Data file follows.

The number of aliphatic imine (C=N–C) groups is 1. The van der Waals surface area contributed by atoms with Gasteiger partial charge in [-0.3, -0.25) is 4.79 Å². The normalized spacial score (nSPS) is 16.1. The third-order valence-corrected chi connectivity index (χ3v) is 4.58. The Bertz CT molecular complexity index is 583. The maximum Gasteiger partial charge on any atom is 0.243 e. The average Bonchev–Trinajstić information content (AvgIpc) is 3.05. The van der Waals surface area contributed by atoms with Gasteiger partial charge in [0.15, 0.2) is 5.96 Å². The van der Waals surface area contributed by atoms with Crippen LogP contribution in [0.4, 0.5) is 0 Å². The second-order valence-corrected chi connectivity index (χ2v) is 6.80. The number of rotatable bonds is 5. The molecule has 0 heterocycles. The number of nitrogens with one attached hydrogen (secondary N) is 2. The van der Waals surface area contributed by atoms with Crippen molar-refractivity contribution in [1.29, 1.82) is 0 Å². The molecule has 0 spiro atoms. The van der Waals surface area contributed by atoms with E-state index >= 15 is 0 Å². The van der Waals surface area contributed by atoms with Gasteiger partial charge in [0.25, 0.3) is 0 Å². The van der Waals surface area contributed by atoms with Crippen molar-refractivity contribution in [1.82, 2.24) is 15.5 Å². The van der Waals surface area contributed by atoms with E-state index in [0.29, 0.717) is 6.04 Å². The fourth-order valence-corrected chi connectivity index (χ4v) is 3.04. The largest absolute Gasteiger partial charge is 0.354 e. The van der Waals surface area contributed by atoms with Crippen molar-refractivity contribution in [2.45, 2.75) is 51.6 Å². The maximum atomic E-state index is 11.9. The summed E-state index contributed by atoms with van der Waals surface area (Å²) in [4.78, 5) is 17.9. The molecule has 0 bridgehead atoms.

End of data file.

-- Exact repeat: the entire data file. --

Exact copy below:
The number of aliphatic imine (C=N–C) groups is 1. The van der Waals surface area contributed by atoms with Gasteiger partial charge in [-0.3, -0.25) is 4.79 Å². The normalized spacial score (nSPS) is 16.1. The third-order valence-corrected chi connectivity index (χ3v) is 4.58. The Bertz CT molecular complexity index is 583. The maximum Gasteiger partial charge on any atom is 0.243 e. The average Bonchev–Trinajstić information content (AvgIpc) is 3.05. The van der Waals surface area contributed by atoms with Gasteiger partial charge in [0.15, 0.2) is 5.96 Å². The van der Waals surface area contributed by atoms with Crippen LogP contribution in [0.4, 0.5) is 0 Å². The second-order valence-corrected chi connectivity index (χ2v) is 6.80. The number of rotatable bonds is 5. The molecule has 0 heterocycles. The number of nitrogens with one attached hydrogen (secondary N) is 2. The van der Waals surface area contributed by atoms with Crippen molar-refractivity contribution in [1.29, 1.82) is 0 Å². The molecule has 0 spiro atoms. The van der Waals surface area contributed by atoms with E-state index >= 15 is 0 Å². The van der Waals surface area contributed by atoms with Gasteiger partial charge in [0.25, 0.3) is 0 Å². The van der Waals surface area contributed by atoms with Crippen molar-refractivity contribution in [1.82, 2.24) is 15.5 Å². The van der Waals surface area contributed by atoms with E-state index in [0.29, 0.717) is 6.04 Å². The fourth-order valence-corrected chi connectivity index (χ4v) is 3.04. The largest absolute Gasteiger partial charge is 0.354 e. The van der Waals surface area contributed by atoms with Crippen molar-refractivity contribution in [2.45, 2.75) is 51.6 Å². The maximum atomic E-state index is 11.9. The summed E-state index contributed by atoms with van der Waals surface area (Å²) in [4.78, 5) is 17.9. The molecule has 0 bridgehead atoms.